Apple TV hands-on

Sep 1, 2010
10
Apple TV hands-on

The rumors were true, the Apple TV really has slimmed-down, gotten wise to streaming and turned itself into an affordable and tempting home entertainment device.  We grabbed some hands-on time with the impressively compact media player after the Apple keynote, and while we'll need to get one into our living room to know exactly how well the Apple TV's new rental focus delivers, we've still got some first impressions after the cut.

Ditching the hard-drive and switching to Apple's A4 processor has obviously meant the Apple TV can be smaller, but it's still a surprise when you first encounter it.  Palm-sized, fanless and with no moving parts, it's silent just like a Roku or Netflix box, but comfortably exceeds it on features.  The bundled aluminum remote - which has been available for some time now - has just enough controls to navigate through the straightforward UI, though we did find ourselves wishing for a QWERTY keyboard like the Boxee Box by D-Link will offer.

On the back, connections are pared down to just HDMI, optical digital audio, power and ethernet - 10/100 rather than gigabit - and so hooking up the Apple TV will be reasonably straightforward as long as your HDTV is relatively recent.  There's a microUSB port, too, though Apple tells us that will only be used for "service and support"; presumably loading new versions of the custom OS that the Apple TV runs.  Contrary to the early rumors, there's no iOS App Store on here, but that's certainly something Apple could deliver in a future firmware update should they decide to.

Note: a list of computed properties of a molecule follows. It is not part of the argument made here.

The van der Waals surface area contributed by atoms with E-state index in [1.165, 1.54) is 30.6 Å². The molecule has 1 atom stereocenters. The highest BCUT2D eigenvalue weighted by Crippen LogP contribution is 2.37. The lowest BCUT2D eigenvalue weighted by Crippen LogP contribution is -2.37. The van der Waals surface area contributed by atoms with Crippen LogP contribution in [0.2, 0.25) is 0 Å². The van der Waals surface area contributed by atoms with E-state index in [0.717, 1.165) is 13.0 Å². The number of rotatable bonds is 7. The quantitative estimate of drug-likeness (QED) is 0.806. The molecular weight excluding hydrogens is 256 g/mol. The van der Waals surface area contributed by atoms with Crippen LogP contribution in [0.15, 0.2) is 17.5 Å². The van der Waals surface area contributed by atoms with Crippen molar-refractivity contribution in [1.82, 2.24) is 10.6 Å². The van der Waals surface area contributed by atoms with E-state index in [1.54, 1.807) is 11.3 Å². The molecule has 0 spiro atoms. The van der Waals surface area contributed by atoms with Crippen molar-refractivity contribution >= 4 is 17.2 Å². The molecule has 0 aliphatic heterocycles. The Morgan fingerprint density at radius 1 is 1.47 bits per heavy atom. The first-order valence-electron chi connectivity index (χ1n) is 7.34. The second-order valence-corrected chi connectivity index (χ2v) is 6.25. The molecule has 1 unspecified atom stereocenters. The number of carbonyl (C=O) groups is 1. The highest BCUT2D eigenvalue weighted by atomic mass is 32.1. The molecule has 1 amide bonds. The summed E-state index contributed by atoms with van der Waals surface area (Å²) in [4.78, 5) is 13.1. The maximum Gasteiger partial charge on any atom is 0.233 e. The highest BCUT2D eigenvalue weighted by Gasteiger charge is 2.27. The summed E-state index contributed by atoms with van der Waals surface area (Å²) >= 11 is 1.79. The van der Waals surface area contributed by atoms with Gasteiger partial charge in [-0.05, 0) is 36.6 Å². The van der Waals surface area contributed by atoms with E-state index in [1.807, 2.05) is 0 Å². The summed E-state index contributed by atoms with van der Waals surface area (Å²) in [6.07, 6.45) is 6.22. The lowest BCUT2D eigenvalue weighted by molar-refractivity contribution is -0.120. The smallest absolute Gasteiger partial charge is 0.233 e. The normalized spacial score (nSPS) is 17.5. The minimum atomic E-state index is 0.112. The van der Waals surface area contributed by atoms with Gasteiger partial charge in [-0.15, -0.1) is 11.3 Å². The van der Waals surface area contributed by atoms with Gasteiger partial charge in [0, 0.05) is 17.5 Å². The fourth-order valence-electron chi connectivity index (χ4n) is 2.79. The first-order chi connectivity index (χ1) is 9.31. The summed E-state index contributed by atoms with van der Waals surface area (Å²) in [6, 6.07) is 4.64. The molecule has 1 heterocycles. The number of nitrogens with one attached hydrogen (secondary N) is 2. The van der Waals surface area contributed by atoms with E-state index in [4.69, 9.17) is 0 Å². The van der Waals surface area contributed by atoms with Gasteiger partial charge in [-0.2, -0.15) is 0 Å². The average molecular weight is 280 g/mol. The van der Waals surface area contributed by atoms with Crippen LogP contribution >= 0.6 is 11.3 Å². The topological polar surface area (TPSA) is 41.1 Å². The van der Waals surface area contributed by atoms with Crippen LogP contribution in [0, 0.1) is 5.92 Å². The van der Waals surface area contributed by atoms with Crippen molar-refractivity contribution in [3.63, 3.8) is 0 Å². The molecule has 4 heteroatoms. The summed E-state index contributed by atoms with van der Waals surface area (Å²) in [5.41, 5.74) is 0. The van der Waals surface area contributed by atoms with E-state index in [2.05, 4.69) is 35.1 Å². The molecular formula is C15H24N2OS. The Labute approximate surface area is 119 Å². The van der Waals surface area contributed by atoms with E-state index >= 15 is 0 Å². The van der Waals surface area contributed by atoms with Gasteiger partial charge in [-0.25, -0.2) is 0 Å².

Navigation is quick and simple, and picture quality was impressively high given the speed at which the streams began.

The Apple TV is available for preorder now, priced at $99, with deliveries expected in around four weeks time.


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